Are you IR35 ready?
IR35 was brought about in 2000 to ensure contractors and employees were being treated fairly with regards to taxation, working conditions and enjoying similar benefits.
IR35 aims to identify workers who would be classed as employees, if they didn’t have a Limited company. The Government and HMRC believes that contractors are getting away with not paying the correct Tax and National Insurance contributions because they are bypassing IR35 through setting up their own Limited company.
The changes to IR35 are not the rules themselves, rather the responsibilities surrounding IR35 decision making in the Public Sector. In short, the two main changes are as follows:
- Responsibility for making the IR35 decision
HMRC is passing the responsibility for making the IR35 decision to the public sector body who the contractor is working for. Previously, this decision has been that of the director of the personal limited company (contractor) but as of 6 April 2017, this will change.
- Responsibility for necessary deductions
HMRC is also making the body paying the Personal Limited Company responsible for calculating the obligatory PAYE, employees and employers national insurance and apprenticeship levy. This could include the agency, public sector body or employment intermediary.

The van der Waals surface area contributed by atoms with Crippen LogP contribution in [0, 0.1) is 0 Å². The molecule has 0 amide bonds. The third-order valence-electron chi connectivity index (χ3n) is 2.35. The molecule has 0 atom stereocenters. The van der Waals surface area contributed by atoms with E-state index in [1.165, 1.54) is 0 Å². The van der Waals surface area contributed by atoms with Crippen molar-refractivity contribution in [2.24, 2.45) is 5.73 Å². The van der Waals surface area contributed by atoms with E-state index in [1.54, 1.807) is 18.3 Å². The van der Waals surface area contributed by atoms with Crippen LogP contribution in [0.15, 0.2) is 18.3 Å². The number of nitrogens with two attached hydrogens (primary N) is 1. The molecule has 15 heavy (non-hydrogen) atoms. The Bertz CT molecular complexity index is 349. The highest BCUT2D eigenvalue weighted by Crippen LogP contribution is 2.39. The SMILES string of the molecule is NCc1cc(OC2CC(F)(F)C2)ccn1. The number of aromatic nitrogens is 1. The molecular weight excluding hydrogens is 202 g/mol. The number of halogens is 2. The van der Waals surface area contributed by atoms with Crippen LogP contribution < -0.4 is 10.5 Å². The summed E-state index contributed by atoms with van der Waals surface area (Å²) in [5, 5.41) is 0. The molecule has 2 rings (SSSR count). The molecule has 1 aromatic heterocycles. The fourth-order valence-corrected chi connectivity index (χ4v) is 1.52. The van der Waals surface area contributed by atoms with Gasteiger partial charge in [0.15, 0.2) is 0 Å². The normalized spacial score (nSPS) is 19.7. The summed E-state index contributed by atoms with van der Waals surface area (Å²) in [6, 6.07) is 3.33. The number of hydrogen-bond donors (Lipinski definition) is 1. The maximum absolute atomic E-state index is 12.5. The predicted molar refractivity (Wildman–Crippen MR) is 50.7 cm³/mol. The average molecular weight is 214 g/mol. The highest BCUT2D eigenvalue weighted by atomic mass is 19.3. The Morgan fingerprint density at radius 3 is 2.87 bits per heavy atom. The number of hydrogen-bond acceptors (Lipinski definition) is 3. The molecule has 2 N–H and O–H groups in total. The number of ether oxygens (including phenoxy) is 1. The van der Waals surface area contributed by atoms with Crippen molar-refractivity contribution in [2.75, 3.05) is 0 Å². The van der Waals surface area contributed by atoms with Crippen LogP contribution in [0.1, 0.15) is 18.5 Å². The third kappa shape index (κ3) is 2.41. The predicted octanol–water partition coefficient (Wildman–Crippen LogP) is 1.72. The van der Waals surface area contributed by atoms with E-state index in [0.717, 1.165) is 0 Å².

The changes will dictate how much tax the contractor pays, and for those caught by IR35, most of the income paid to the limited company is subject to PAYE and National Insurance deductions.
The change means that somebody working within IR35 will become an employee of the body that pays their personal services company for tax purposes. They will continue to operate through their own Limited Company, and will not benefit from any employment or statutory rights.
Will the changes affect the Private Sector?
Reforming the public sector alone will not necessarily resolve the government’s perceived issues with incorrect IR35 determinations, however HMRC believes that it is a useful first step in resolving the problem. There are currently no immediate plans to make changes to the private sector, however, it is possible that if tax and national insurance revenue increased with minimal negative effect, the next logical step would be to enforce changes in the private sector for further revenue.
Not sure if the new rules apply to you?
Take this test to determine whether you fall under IR35.